Relief for Georgia as Russian forces begin withdrawal

 

GEORGIA:RUSSIA LAST night began its long-awaited withdrawal from the central Georgian city of Gori, with dusty mile-long columns of tanks and armoured vehicles pulling out of their forward positions and heading north back to Russia.

According to witnesses, forces began pulling out of the city at noon local time, nine days after sweeping into Gori and blockading the main highway connecting the east and west of the country.

The withdrawal follows a series of delays and mixed signals from the Kremlin about when, and indeed if, it intended to leave Georgia. It also came amid intense international pressure from the US, EU and others for an immediate pull-out.

"We're going home. Our mood is marvellous, beautiful. We came here, experienced war, and are all going back in one piece," Osman, a 23-year-old Russian soldier from Dagestan, said last night. He added: "The only shame is we didn't make it as far as Tbilisi."

Georgian police in American-style jeeps followed and were last night camped not far from Gori, waiting to take over the town.

However, last night Russian troops had still not retreated from the village of Nadarbazevi, 10 miles east of Gori and on the main Tbilisi highway. An armoured vehicle flying the Russian flag continued to block the road. It was not clear how long the checkpoint would remain.

Under the text of the ceasefire agreement brokered by Nicolas Sarkozy, Russian forces are obliged to withdraw to the "line" they occupied "prior" to Georgia's disastrous incursion into South Ossetia on August 7th and 8th.

Russia has insisted that an earlier agreement allows it to station troops in a "buffer security zone" between Gori and South Ossetia's capital, Tskhinvali. Georgian and western diplomats say this is a clear breach of the ceasefire deal.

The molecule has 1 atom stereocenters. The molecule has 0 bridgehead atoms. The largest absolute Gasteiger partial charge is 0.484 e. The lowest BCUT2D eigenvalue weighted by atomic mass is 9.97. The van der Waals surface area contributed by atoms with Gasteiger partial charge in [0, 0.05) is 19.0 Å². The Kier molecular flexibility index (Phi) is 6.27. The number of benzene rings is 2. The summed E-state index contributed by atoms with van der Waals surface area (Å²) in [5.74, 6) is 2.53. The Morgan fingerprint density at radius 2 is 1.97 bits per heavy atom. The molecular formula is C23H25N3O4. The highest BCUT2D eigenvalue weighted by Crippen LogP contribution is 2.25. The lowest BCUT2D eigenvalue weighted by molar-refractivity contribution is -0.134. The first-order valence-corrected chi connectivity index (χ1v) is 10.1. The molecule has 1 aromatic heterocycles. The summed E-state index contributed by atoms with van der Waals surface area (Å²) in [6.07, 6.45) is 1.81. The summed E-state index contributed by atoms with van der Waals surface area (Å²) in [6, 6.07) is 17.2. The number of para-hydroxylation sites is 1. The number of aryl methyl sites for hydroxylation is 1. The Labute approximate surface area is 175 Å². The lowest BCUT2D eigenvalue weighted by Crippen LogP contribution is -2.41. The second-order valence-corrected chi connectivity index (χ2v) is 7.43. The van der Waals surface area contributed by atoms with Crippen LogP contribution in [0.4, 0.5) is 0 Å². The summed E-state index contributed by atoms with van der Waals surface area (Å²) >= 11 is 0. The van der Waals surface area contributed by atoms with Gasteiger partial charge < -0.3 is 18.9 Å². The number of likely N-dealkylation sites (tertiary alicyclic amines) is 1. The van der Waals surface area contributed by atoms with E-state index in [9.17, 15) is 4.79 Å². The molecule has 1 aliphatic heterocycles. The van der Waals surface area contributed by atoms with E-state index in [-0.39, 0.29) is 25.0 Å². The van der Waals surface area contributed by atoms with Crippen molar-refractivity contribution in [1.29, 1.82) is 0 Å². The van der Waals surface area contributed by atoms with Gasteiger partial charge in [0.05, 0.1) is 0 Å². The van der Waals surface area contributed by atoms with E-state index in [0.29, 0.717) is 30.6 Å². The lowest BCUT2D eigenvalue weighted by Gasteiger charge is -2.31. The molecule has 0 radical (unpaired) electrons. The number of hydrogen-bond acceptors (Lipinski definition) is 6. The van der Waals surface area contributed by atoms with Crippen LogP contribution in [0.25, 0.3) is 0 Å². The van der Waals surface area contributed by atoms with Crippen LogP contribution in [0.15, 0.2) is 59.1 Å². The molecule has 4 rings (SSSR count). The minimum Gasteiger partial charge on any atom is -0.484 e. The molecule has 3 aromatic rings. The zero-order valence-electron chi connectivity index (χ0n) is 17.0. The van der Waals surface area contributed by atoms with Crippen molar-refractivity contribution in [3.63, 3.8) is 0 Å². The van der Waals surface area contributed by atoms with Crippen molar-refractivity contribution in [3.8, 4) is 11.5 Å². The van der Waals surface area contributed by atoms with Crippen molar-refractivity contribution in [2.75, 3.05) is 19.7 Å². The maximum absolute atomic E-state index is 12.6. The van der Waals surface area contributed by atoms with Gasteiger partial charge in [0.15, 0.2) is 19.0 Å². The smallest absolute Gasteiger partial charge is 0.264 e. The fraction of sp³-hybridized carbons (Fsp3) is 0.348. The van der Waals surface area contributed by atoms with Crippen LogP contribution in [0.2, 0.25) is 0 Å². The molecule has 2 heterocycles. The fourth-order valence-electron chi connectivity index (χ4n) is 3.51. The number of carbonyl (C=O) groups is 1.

Last night Shota Utiashviavi, a spokesman for Georgia's interior ministry, welcomed Russia's apparent departure, but said Moscow's pull-out was so far partial. "There's been no withdrawal from western Georgia. They are putting up checkpoints in [the port of] Poti. The ceasefire agreement clearly says that they don't have any right to block any major road or to be in major urban areas," he said.

"We have to see whether they leave the administrative borders of South Ossetia," he added. "The occupation continues." Russia has suggested its new buffer zone could extend eight miles into territory previously controlled by Georgia.

Many Georgians, however, last night expressed joy at Russia's apparent pull-out. "It's beautiful. I feel a great weight has been lifted from my shoulders. I feel free," Koba Chirodze (41), from Vanni, near Gori, said.

With Russia ending its invasion, attention will now shift to Georgia's pro-western leader, Mikheil Saakashvili. His decision to attack South Ossetia is now likely to be seen as a reckless gamble.

That Russia provoked Georgia is unquestionable, but what is unclear is where Saakashvili fell into what many regard as a perfect trap.

Georgia's opposition has until now been solidly united behind the president during the country's greatest crisis since independence.

But in the coming weeks it will almost certainly demand his removal. More than 125,000 people have been uprooted by the conflict. In theory Saakashvili will remain in office until 2013 following his re-election in January.

Russia, meanwhile, appears to have achieved all of its major strategic goals: scuppering Georgia's attempts to join Nato, destroying its army and infrastructure, and humiliating Saakashvili.

- (Guardian service)